Despite these major caveats, I was impressed by “The Ruins.” It has good performances from a mostly unknown cast, understated music and cinematography, and (apart from a couple of dodgy CGI shots) very convincing special effects. It tells its story efficiently, refuses to glamorize its horrors, and tweaks genre conventions just enough to turn a cliché premise into a fresh, surprising entertainment with some food for thought.

Violence: Extreme / Profanity: Heavy / Sex/Nudity: Heavy

See list of Relevant Issues—questions-and-answers.


Viewer CommentsSend your comments
Positive
Positive—What starts off as a the usual 4 person (2 college age guys/2 college age girls) group + unsuspecting, first-to-be-killed-off-traveler-that-joins-said-group soon turns into a nightmare of biblical proportions. I didn't think I'd be cringing so much because let's face it. How bad can some ol’ stones be? Apparently muy mal as I was cringing 'n quaking in my boots big time 'cause this joyride doesn't let up. If you can handle some intense scenes and/or are looking for a well-done thriller/horror movie, check out The Ruins. Don't bother looking up a plot synopsis. Just watch it. Trust me. It'll put some hair on your chest.
My Ratings: Moral rating: Offensive / Moviemaking quality: 4
—Jacob Keenum, age 22
Positive—I am a fan of horror films, but so many are not made from a Christian viewpoint. This movie opens with a group of unmarried young people on a fornication holiday. They get drunk and have sex with each other. It's rated R so there are some pans away, but you see more than enough. I was getting ready to walk out but decided to stay and see if it moved past this, and it did. They went into the jungle looking for a friend on an archaeological expedition at some Mayan ruins. The pyramid they found was covered by a vine with flowers. When they touched the vine, natives showed up and made them stay with the pyramid and vine, with guns and arrows to make sure they didn't leave. The vine had moving tendrils and flowers that were allegorical representations of human sex organs and their punishment for their sin earlier was realized now. I think the vine in this movie represented the Tree of Knowledge in the Garden of Eden. They had sinful knowledge of one another and now were being punished by that knowledge. The vine got into their flesh and some of them even tried to cut it out of their flesh before it consumed them. The natives represented Christians who kept the evil away, from contaminating their world. In the end, unlike the book, the movie delivers redemption as one young man sacrifices himself to save a girl, and through this sacrifice she escapes, just as we can all escape our sin through the sacrifice of our Lord, Jesus Christ.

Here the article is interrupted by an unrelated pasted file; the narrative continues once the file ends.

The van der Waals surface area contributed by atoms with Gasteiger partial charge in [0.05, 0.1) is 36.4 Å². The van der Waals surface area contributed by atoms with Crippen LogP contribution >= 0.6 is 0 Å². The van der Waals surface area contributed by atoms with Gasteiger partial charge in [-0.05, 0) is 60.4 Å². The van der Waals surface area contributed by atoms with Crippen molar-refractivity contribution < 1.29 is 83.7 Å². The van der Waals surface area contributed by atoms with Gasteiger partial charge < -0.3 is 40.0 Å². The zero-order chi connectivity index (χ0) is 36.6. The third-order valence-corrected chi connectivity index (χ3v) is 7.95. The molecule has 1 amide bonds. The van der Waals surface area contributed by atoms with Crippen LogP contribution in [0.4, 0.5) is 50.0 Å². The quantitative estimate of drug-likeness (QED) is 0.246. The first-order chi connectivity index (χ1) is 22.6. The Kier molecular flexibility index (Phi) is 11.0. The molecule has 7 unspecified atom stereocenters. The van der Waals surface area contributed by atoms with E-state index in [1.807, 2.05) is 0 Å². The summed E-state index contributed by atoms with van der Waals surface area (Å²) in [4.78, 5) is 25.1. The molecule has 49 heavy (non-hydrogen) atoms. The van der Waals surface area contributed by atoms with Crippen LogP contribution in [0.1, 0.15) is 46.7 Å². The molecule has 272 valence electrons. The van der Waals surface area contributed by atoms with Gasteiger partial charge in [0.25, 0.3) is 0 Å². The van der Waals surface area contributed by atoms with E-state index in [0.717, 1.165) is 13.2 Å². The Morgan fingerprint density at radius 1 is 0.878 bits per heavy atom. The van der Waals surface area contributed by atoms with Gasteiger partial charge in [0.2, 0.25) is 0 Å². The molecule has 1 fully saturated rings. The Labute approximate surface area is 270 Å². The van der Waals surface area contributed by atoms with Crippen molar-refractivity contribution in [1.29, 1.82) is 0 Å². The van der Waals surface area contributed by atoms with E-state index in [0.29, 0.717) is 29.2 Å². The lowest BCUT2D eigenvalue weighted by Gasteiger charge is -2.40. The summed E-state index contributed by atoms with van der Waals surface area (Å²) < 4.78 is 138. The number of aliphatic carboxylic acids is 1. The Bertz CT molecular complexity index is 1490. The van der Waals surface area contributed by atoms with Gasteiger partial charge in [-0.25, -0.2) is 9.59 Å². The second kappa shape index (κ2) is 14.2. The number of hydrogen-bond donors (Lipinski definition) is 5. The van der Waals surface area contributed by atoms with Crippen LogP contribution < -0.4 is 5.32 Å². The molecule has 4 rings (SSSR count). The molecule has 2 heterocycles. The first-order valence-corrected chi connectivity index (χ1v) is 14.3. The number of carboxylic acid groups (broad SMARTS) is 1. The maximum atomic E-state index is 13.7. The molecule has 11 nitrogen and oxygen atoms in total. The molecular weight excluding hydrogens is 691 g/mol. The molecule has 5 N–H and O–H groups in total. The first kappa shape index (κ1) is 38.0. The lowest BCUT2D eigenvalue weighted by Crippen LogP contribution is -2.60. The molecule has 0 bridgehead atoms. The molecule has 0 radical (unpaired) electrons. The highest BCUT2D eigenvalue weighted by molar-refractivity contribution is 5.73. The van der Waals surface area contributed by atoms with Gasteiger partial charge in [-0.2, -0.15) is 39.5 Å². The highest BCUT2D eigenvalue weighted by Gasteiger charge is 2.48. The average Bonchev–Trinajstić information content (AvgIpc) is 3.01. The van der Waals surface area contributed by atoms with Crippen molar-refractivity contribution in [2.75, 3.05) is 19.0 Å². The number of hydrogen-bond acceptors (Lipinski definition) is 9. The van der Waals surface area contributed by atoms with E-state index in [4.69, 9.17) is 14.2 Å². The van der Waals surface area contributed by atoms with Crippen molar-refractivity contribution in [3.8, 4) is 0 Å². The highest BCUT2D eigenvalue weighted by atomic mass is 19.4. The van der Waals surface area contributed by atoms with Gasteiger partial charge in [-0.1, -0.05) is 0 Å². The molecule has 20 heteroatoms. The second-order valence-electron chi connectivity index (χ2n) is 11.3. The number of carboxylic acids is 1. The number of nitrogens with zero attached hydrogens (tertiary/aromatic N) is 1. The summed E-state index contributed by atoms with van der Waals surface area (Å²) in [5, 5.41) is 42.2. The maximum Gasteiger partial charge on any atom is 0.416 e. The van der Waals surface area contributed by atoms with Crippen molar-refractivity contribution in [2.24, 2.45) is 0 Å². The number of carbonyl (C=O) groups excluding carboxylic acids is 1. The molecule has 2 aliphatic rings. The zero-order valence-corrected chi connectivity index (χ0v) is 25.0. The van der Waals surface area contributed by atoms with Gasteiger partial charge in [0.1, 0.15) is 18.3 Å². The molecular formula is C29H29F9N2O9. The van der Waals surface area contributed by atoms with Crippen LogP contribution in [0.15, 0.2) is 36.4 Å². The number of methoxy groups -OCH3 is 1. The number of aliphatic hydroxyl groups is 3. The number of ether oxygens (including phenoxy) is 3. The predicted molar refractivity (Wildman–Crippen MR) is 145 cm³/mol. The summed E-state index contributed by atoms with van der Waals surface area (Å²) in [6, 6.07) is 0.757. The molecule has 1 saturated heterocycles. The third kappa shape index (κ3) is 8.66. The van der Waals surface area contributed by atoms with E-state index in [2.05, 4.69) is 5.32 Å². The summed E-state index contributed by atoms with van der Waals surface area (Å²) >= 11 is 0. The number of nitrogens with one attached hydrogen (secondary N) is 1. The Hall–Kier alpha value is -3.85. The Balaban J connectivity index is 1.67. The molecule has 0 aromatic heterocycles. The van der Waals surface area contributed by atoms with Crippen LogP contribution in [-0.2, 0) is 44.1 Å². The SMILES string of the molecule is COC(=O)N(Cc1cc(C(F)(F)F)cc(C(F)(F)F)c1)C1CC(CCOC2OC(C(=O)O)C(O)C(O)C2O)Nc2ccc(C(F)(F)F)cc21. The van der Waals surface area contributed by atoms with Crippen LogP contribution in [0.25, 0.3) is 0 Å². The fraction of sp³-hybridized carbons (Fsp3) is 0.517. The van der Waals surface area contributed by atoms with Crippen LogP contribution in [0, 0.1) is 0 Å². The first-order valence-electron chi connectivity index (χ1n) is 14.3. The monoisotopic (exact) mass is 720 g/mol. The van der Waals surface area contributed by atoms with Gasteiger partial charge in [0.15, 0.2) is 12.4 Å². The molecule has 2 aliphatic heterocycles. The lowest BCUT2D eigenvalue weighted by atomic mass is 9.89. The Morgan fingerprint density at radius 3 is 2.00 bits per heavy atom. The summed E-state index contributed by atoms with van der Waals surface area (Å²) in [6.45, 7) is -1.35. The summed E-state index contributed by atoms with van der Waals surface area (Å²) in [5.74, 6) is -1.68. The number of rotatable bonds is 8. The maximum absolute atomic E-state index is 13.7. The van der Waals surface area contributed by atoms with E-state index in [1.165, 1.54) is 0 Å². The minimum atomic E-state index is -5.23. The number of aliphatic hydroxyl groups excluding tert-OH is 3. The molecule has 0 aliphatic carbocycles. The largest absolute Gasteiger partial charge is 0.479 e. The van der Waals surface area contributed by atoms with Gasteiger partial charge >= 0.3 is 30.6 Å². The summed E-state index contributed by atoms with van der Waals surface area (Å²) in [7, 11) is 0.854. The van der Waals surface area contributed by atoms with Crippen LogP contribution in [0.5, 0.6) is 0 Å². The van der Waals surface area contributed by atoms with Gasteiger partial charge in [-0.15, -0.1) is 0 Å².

My Ratings: Moral rating: Excellent! / Moviemaking quality: 3½
—Bobby, age 45
Negative
Negative—Even for a modern horror film, this film is poor. It seemed like a series of scenes of random actions that lead to self-inflicted mutilation or irrational surgeries. We were looking for something scary. This was just revolting.
My Ratings: Moral rating: Very Offensive / Moviemaking quality: 1½
—Bill Walters, age 58
Comments from young people
Negative—This movie is a horror movie. Based on watching, it is a gross, horrific movie. I am a horror fan myself. I have seen a lot of them, but this one creeped me out. The worst thing about it is that there are torture scenes and parts where things come out of the dark and scare you. I walked out 3/4's of the way through the movie.
My Ratings: Moral rating: Very Offensive / Moviemaking quality: 4
—Jordan Smieja, age 15
Positive—I had bought the book in February and was very drawn into the novel and after finishing it I began to anticipate the release of the movie. I was a bit apprehensive hearing that the movie had switched some character plots from the movie, but knew that it wouldn't be absolutely like the book. I went to see this on it's opening night and I loved it. I like horror movies for one, and this was no exception. While I wouldn't label it “horror” par se, I thought it seemed like an integral thriller. While it doesn't have the killer-in-a-mask villain it moves along with character profiles and relies on the paranoia of the group. And even though I noticed a few drastic changes from novel to movie I managed to look past them and watch “The Ruins” in it's adapted format and thought that the changes were justifiable and helped the story for the screen.

I also have to admit that another reason I had gone to the movie is for Joe Anderson. I became a fan since watching him in “Across The Universe.” and I thought his performance was subtly brilliant. Even though he didn't have as much screen time as the others and his character spent most of the film wounded, he was able to gain the most emotion. Biased, maybe, but true.

Anyway, I loved this movie and loved that this isn't a typical “horror” film. This shows that you don't need a guy in a mask to be able to scare you during a movie. Can't wait for the DVD.
My Ratings: Moral rating: Average / Moviemaking quality: 4½
—“Nicole,” age 17
Comments from non-viewers
Negative—While I haven't seen the movie, I read the book it is based on and would not recommend the movie to anyone based on that experience. The book is morbid, creepifying, and depressing, gory, horrific, and difficult to digest.
My Ratings: Moral rating: Offensive / Moviemaking quality: 3
—Kev, age 34